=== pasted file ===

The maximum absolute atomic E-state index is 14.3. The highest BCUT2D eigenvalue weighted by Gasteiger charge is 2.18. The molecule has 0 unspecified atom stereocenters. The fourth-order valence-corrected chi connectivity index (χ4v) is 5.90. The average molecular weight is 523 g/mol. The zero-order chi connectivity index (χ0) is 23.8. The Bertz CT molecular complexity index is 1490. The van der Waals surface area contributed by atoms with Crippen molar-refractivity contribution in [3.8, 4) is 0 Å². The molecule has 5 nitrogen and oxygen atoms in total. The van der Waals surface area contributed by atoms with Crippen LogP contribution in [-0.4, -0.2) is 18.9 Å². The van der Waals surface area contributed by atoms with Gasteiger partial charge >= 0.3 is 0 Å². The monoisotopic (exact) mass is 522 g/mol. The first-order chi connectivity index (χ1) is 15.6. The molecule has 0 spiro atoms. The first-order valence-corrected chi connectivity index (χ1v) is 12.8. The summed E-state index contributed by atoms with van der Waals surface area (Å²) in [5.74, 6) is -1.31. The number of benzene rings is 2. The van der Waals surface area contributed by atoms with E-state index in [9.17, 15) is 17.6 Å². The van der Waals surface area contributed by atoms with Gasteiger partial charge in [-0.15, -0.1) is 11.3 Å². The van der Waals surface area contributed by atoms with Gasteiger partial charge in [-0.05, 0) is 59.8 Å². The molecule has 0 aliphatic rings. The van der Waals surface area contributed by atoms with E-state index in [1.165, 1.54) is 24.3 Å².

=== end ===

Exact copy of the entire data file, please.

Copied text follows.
The maximum absolute atomic E-state index is 14.3. The highest BCUT2D eigenvalue weighted by Gasteiger charge is 2.18. The molecule has 0 unspecified atom stereocenters. The fourth-order valence-corrected chi connectivity index (χ4v) is 5.90. The average molecular weight is 523 g/mol. The zero-order chi connectivity index (χ0) is 23.8. The Bertz CT molecular complexity index is 1490. The van der Waals surface area contributed by atoms with Crippen molar-refractivity contribution in [3.8, 4) is 0 Å². The molecule has 5 nitrogen and oxygen atoms in total. The van der Waals surface area contributed by atoms with Crippen LogP contribution in [-0.4, -0.2) is 18.9 Å². The van der Waals surface area contributed by atoms with Gasteiger partial charge >= 0.3 is 0 Å². The monoisotopic (exact) mass is 522 g/mol. The first-order chi connectivity index (χ1) is 15.6. The molecule has 0 spiro atoms. The first-order valence-corrected chi connectivity index (χ1v) is 12.8. The summed E-state index contributed by atoms with van der Waals surface area (Å²) in [5.74, 6) is -1.31. The number of benzene rings is 2. The van der Waals surface area contributed by atoms with E-state index in [9.17, 15) is 17.6 Å². The van der Waals surface area contributed by atoms with Gasteiger partial charge in [-0.15, -0.1) is 11.3 Å². The van der Waals surface area contributed by atoms with Gasteiger partial charge in [-0.05, 0) is 59.8 Å². The molecule has 0 aliphatic rings. The van der Waals surface area contributed by atoms with E-state index in [1.165, 1.54) is 24.3 Å².